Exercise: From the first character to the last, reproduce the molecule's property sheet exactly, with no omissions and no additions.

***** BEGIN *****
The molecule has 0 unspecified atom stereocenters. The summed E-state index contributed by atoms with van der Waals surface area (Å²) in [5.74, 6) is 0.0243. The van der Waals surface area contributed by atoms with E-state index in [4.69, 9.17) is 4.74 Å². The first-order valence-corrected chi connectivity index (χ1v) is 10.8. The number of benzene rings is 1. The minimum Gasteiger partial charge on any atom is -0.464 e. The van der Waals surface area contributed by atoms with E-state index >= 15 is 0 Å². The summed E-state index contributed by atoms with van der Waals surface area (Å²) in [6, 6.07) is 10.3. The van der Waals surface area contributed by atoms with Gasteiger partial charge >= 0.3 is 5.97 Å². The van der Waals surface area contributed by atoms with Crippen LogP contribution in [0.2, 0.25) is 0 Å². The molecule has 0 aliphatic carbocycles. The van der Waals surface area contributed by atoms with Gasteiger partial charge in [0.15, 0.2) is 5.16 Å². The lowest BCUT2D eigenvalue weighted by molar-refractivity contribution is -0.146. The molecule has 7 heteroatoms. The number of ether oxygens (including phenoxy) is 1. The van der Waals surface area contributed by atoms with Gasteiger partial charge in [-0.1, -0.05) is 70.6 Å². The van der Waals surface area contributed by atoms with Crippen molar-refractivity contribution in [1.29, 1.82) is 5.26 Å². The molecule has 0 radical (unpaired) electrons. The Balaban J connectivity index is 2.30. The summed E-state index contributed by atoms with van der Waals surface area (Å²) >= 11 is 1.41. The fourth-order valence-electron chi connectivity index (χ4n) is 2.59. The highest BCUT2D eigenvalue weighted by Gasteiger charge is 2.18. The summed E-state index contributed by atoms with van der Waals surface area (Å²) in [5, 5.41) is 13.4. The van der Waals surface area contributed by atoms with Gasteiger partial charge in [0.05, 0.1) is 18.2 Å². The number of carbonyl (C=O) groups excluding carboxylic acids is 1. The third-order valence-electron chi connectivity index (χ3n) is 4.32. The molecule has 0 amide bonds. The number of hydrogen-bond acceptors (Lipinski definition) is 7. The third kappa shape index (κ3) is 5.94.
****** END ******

The molecule has 0 unspecified atom stereocenters. The summed E-state index contributed by atoms with van der Waals surface area (Å²) in [5.74, 6) is 0.0243. The van der Waals surface area contributed by atoms with E-state index in [4.69, 9.17) is 4.74 Å². The first-order valence-corrected chi connectivity index (χ1v) is 10.8. The number of benzene rings is 1. The minimum Gasteiger partial charge on any atom is -0.464 e. The van der Waals surface area contributed by atoms with E-state index >= 15 is 0 Å². The summed E-state index contributed by atoms with van der Waals surface area (Å²) in [6, 6.07) is 10.3. The van der Waals surface area contributed by atoms with Gasteiger partial charge >= 0.3 is 5.97 Å². The van der Waals surface area contributed by atoms with Crippen LogP contribution in [0.2, 0.25) is 0 Å². The molecule has 0 aliphatic carbocycles. The van der Waals surface area contributed by atoms with Gasteiger partial charge in [0.15, 0.2) is 5.16 Å². The lowest BCUT2D eigenvalue weighted by molar-refractivity contribution is -0.146. The molecule has 7 heteroatoms. The number of ether oxygens (including phenoxy) is 1. The van der Waals surface area contributed by atoms with Gasteiger partial charge in [-0.1, -0.05) is 70.6 Å². The van der Waals surface area contributed by atoms with Crippen molar-refractivity contribution in [1.29, 1.82) is 5.26 Å². The molecule has 0 radical (unpaired) electrons. The Balaban J connectivity index is 2.30. The summed E-state index contributed by atoms with van der Waals surface area (Å²) >= 11 is 1.41. The fourth-order valence-electron chi connectivity index (χ4n) is 2.59. The highest BCUT2D eigenvalue weighted by Gasteiger charge is 2.18. The summed E-state index contributed by atoms with van der Waals surface area (Å²) in [5, 5.41) is 13.4. The van der Waals surface area contributed by atoms with Gasteiger partial charge in [0.05, 0.1) is 18.2 Å². The number of carbonyl (C=O) groups excluding carboxylic acids is 1. The third-order valence-electron chi connectivity index (χ3n) is 4.32. The molecule has 0 amide bonds. The number of hydrogen-bond acceptors (Lipinski definition) is 7. The third kappa shape index (κ3) is 5.94.